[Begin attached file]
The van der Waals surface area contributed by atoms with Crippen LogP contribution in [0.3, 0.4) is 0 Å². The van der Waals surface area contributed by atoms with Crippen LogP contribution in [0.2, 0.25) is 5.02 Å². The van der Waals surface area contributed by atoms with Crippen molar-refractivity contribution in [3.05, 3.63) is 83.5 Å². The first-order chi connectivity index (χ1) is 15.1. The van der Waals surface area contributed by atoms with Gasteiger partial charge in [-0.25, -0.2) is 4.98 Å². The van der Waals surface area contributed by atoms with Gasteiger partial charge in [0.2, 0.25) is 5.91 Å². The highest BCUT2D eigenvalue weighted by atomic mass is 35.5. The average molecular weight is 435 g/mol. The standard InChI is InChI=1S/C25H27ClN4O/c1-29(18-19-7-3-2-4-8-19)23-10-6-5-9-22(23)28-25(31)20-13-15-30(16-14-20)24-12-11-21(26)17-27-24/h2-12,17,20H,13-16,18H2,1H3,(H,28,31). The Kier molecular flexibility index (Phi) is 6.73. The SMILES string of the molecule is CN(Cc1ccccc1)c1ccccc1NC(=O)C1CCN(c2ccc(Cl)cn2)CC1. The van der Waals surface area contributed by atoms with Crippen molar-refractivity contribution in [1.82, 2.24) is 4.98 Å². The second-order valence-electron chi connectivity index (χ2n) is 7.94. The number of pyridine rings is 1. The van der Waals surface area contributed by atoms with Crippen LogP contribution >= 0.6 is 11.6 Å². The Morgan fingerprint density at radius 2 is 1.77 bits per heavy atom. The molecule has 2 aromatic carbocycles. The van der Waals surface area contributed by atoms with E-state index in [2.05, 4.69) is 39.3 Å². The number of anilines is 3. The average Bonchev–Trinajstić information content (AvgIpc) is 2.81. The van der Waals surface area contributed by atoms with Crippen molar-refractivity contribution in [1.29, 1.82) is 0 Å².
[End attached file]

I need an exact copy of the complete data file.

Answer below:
The van der Waals surface area contributed by atoms with Crippen LogP contribution in [0.3, 0.4) is 0 Å². The van der Waals surface area contributed by atoms with Crippen LogP contribution in [0.2, 0.25) is 5.02 Å². The van der Waals surface area contributed by atoms with Crippen molar-refractivity contribution in [3.05, 3.63) is 83.5 Å². The first-order chi connectivity index (χ1) is 15.1. The van der Waals surface area contributed by atoms with Gasteiger partial charge in [-0.25, -0.2) is 4.98 Å². The van der Waals surface area contributed by atoms with Gasteiger partial charge in [0.2, 0.25) is 5.91 Å². The highest BCUT2D eigenvalue weighted by atomic mass is 35.5. The average molecular weight is 435 g/mol. The standard InChI is InChI=1S/C25H27ClN4O/c1-29(18-19-7-3-2-4-8-19)23-10-6-5-9-22(23)28-25(31)20-13-15-30(16-14-20)24-12-11-21(26)17-27-24/h2-12,17,20H,13-16,18H2,1H3,(H,28,31). The Kier molecular flexibility index (Phi) is 6.73. The SMILES string of the molecule is CN(Cc1ccccc1)c1ccccc1NC(=O)C1CCN(c2ccc(Cl)cn2)CC1. The van der Waals surface area contributed by atoms with Crippen molar-refractivity contribution in [1.82, 2.24) is 4.98 Å². The second-order valence-electron chi connectivity index (χ2n) is 7.94. The number of pyridine rings is 1. The van der Waals surface area contributed by atoms with Crippen LogP contribution >= 0.6 is 11.6 Å². The Morgan fingerprint density at radius 2 is 1.77 bits per heavy atom. The molecule has 2 aromatic carbocycles. The van der Waals surface area contributed by atoms with E-state index in [2.05, 4.69) is 39.3 Å². The number of anilines is 3. The average Bonchev–Trinajstić information content (AvgIpc) is 2.81. The van der Waals surface area contributed by atoms with Crippen molar-refractivity contribution in [1.29, 1.82) is 0 Å².